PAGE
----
For any tumor that's accessible by scalpel, physicians often take what's called a biopsy, snipping away a tiny portion of the mass.
From that scrap, doctors glean as much information about the tumor as they can through two distinct methods. Imaging captures the physical likeness of the tumor cells, which can help scientists understand disease severity, among other things. And through molecular analysis, scientists can analyze the tissue to find drivers of disease on the cellular level.
These two modes of investigation are usually conducted separately, but James Zou, PhD, an assistant professor of biomedical data science at Stanford, has laid the groundwork for doctors to learn a tumor's spatial and genomic properties simultaneously.
"We thought, 'How can we use machine learning to combine both of these, so that we make the most out of these biopsies?'" Zou told me.
He and his team, led by graduate student Bryan He, have created an algorithm for a concept he's dubbed "insta-pathology." In an image of an individual tumor, a computer recognizes and labels the likely genomic activity of groups of cells based on their appearance.
Zou likens this idea to an Instagram filter. But instead of overlaying a photo with a location tag or puppy dog features, the "filter" adds information about which genes are turned on -- and where -- in a biopsy image.
So for instance, on an image with 1,000 cancer cells, the algorithm would annotate the photo based on the shapes, sizes and density of the cells, labeling regions to indicate which genes are likely causing specific physical characteristics of groups of cells. For example, cells with a smaller-than-normal nucleus are linked to activation of the gene AEBP1.
A paper describing the study was recently published in Nature Biomedical Engineering. Joakim Lundeberg, PhD, a pioneer of spatial genomics at the KTH Royal Institute of Technology, Stockholm, Sweden, co-led the research.
Teaching the algorithm
In developing the algorithm, Zou and his team used a dataset of breast cancer cells already labeled with genomic information to "teach" their new algorithm what genes encode specific morphologic features. After many training iterations, the algorithm learned that certain shapes or physical features correspond to a gene or sets of genes.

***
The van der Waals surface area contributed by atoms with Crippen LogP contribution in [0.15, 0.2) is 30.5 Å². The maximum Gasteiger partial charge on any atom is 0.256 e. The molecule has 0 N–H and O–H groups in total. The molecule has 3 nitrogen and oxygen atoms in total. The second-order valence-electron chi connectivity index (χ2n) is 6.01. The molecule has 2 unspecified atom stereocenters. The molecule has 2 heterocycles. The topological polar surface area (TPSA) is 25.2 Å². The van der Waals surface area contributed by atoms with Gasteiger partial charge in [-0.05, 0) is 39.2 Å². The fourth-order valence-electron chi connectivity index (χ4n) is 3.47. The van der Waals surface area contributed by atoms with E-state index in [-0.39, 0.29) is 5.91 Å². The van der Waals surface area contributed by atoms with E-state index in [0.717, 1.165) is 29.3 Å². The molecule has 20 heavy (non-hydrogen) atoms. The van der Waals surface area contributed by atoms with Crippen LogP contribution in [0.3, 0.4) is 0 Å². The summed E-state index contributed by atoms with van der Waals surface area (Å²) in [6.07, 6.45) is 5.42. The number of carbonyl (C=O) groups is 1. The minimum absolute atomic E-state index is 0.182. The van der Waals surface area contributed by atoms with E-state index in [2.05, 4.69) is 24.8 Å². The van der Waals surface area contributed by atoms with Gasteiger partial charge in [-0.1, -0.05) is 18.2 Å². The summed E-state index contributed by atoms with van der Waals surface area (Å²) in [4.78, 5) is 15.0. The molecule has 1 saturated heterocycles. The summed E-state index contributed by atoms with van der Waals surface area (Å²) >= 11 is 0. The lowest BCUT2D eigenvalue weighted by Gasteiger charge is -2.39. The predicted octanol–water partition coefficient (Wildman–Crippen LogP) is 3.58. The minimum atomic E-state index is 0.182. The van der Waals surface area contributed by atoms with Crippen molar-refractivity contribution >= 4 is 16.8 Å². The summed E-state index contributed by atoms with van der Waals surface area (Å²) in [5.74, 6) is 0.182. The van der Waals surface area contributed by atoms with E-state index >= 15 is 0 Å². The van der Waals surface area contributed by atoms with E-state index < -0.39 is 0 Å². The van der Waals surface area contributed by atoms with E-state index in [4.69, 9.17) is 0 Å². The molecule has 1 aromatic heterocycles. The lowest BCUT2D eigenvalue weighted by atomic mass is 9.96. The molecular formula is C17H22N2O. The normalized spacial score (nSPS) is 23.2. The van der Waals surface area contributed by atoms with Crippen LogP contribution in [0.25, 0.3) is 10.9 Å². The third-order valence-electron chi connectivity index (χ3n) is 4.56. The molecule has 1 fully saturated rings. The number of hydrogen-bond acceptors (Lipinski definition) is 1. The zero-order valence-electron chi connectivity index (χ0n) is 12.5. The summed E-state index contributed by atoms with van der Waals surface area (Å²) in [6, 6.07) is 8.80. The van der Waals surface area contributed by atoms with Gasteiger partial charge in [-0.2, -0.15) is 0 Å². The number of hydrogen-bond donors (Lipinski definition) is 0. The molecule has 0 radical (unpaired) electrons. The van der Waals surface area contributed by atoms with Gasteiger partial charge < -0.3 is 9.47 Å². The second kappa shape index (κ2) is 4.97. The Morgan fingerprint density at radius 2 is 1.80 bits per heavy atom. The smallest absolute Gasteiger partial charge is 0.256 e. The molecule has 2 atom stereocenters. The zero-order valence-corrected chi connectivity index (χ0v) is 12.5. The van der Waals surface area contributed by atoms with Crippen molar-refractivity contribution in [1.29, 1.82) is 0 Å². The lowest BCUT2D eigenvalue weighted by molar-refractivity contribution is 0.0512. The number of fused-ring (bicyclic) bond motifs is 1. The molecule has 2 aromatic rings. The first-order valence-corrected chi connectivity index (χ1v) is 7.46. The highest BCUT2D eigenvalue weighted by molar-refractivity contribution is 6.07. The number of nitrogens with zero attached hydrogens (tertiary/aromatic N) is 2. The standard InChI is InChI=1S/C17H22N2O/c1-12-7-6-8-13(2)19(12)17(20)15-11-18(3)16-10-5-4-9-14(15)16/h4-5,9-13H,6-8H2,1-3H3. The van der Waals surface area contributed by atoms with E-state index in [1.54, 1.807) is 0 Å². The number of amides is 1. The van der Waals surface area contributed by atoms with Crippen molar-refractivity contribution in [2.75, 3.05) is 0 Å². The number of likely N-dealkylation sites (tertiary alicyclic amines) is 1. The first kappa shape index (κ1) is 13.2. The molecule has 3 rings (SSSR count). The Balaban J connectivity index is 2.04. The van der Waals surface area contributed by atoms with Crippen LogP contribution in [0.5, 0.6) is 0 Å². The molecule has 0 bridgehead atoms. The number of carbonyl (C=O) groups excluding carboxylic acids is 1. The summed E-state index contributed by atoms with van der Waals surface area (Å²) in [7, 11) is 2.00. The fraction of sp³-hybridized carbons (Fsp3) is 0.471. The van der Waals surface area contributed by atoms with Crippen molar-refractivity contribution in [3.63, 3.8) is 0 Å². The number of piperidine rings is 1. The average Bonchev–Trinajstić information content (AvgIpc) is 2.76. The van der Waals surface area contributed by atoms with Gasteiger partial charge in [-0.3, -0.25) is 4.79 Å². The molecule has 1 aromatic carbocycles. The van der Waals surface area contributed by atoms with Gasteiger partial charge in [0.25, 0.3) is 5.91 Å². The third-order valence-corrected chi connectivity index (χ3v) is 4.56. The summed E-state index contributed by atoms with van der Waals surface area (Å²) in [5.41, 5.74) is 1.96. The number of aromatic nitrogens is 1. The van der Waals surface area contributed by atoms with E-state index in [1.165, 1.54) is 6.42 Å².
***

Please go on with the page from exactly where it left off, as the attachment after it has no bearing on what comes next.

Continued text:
This information can be extremely helpful for clinicians as they seek to understand a patient's cancer, Zou said.
"The different morphologies and the architecture of cells, and how those actually are related with expression changes, is valuable for understanding how cancer cells interact with its surroundings, which can tell doctors how aggressive the cancer is, or help them decide what drugs to prescribe," he told me.
It's also important for understanding the immune response to cancer, as the image and algorithm can provide data about the amount of immune cells likely infiltrating the tumor, exactly where they go, and the immune-modulating genes that are active.
Faster, more accessible information
Technically, there are other ways to obtain this sort of spatial genomic information, but it's far more time-intensive and expensive, said Zou, as other techniques require scientists to painstakingly parse the genomic activity in single cells. Using an algorithm to "read" the cellular morphologies in a sample of tumor tissue would ideally provide doctors with faster, more accessible information to understand patients' cancers and treat them.
The algorithm is still early in its development, said Zou, but the team is excited at the prospects of how it could be used in the clinic. When tested on a preliminary dataset (none of which were used to train the algorithm), the algorithm accurately labeled 102 genes for at least 20 of 23 patients.
In the future, Zou sees this technique as broadly applicable to many types of cancer. What's more, he hopes that, beyond accurately showing which cancer-causing genes are active in a tumor sample, the algorithm will also help scientists discover new genes that are contributing to the disease by providing information about the genes active in a given cancer sample.
"Ultimately, our goal is to have this become a computer filter that clinicians can use to get spatial genomics data in real time," said Zou.
Photo by James Zou